Twelephone Is A Telephone That Connects To Your Twitter Feed And Your Customers

Twelephone is a new service for making calls right from your Twitter account. The service is one of the first to use the new WebRTC standard, which allows for real-time communication in the Chrome browser via JavaScript APIs.

The enterprise will serve as Twelephone’s business model. The idea: a customer with a problem with a product or service gets reached through Twitter. The consumer gets a voice or video call by clicking on a link in a tweet.

WebRTC will soon be available on Firefox and Opera. Microsoft says it is on their roadmap. Apple has not said if WebRTC will be supported in Safari. With WebRTC, Twelephone Founder Chris Matthieu says his service can capture the microphone and camera on a user’s computer — all on high-definition audio and video without the middleman. No Flash is needed. Instead, the P2P network offers the capability to create data channels, such as audio and video, instant messaging, and file transfers. It provides a secure, encrypted connection.

Twelephone is built on Node.js and is a single-page application, which is becoming increasingly popular with enterprise apps. It uses web sockets over a Chrome extension. Web sockets provide a constant data connection between the app and the server. Calls through the service can only be made to people who authenticate their Twitter accounts to Twelephone.

Matthieu said he has wanted to develop something like Twelephone for the past 10 years but not using Flash. WebRTC is different. It requires no intermediary technology and it’s native to the browser.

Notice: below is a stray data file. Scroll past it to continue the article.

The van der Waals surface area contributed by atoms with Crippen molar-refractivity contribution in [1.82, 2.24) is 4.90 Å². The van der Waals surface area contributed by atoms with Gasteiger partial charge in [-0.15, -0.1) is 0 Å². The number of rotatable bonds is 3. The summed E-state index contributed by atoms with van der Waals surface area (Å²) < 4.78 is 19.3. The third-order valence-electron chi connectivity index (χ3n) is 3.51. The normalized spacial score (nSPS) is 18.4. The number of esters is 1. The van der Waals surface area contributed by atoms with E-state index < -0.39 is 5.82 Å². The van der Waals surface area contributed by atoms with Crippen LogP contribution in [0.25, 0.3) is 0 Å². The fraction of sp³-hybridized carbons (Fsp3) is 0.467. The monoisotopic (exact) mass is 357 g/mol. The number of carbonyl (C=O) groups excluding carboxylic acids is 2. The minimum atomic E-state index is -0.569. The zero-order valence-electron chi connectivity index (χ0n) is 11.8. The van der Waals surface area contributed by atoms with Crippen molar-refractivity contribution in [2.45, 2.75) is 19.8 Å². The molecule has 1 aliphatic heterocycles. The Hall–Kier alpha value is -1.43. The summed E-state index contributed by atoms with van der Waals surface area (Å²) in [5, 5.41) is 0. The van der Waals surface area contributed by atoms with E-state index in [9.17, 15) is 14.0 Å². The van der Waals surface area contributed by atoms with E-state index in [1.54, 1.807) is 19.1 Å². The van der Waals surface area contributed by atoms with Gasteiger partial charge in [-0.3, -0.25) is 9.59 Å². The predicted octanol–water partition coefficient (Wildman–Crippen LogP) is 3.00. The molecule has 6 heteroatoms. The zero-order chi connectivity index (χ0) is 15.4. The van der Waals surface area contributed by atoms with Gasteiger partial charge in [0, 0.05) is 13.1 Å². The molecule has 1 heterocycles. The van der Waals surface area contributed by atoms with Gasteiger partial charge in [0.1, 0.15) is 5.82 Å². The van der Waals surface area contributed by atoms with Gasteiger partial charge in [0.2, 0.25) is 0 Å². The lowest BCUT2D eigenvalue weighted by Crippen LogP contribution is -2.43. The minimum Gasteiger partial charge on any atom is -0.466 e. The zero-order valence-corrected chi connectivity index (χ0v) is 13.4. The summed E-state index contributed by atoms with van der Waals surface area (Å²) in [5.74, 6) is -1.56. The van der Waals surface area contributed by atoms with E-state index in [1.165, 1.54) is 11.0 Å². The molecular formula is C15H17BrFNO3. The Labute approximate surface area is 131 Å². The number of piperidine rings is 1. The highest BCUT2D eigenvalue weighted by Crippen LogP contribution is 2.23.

Further, Matthieu says Twitter is simply the most rock-solid messaging platform in the world on which to build a voice and video service. Matthieu has some authority in this regard. He has worked in the telecommunications world for a good bit of his career. In 2010, he sold telephony API developer Teleku to Voxeo. In terms of the platform itself, Matthieu is one of the leading experts on Node.js. He started developing with it on version 0.2 and created a Node.js platform as a service (PaaS), which he sold last year to AppFog.

Matthieu cites the $1.3 trillion telecommunications market as good a reason as any for the viability of a Twitter-connected telephone. He says Twelephone does that by making it easier to communicate online using richer media and stronger security.

How Twelephone makes a business out of the service is still a question. He expects to add more collaboration features such as whiteboard capabilities. He also plans to add enterprise features for companies that need to route Twelephone calls to the next available agent online like an ACD (Automatic Call Distribution) system, as well as the ability to add Yellow Page listings to the directory for a listing fee.

Cool service. Its challenge is the need for wider adoption of WebRTC so it is usable on multiple platforms. Safari has not given any WebRTC dates yet. Chrome on iOS is based on Safari (so no) but Chrome on Andriod with WebRTC is coming soon.

So, it’s really not a matter of if this kind of service is viable — it’s just a matter of when.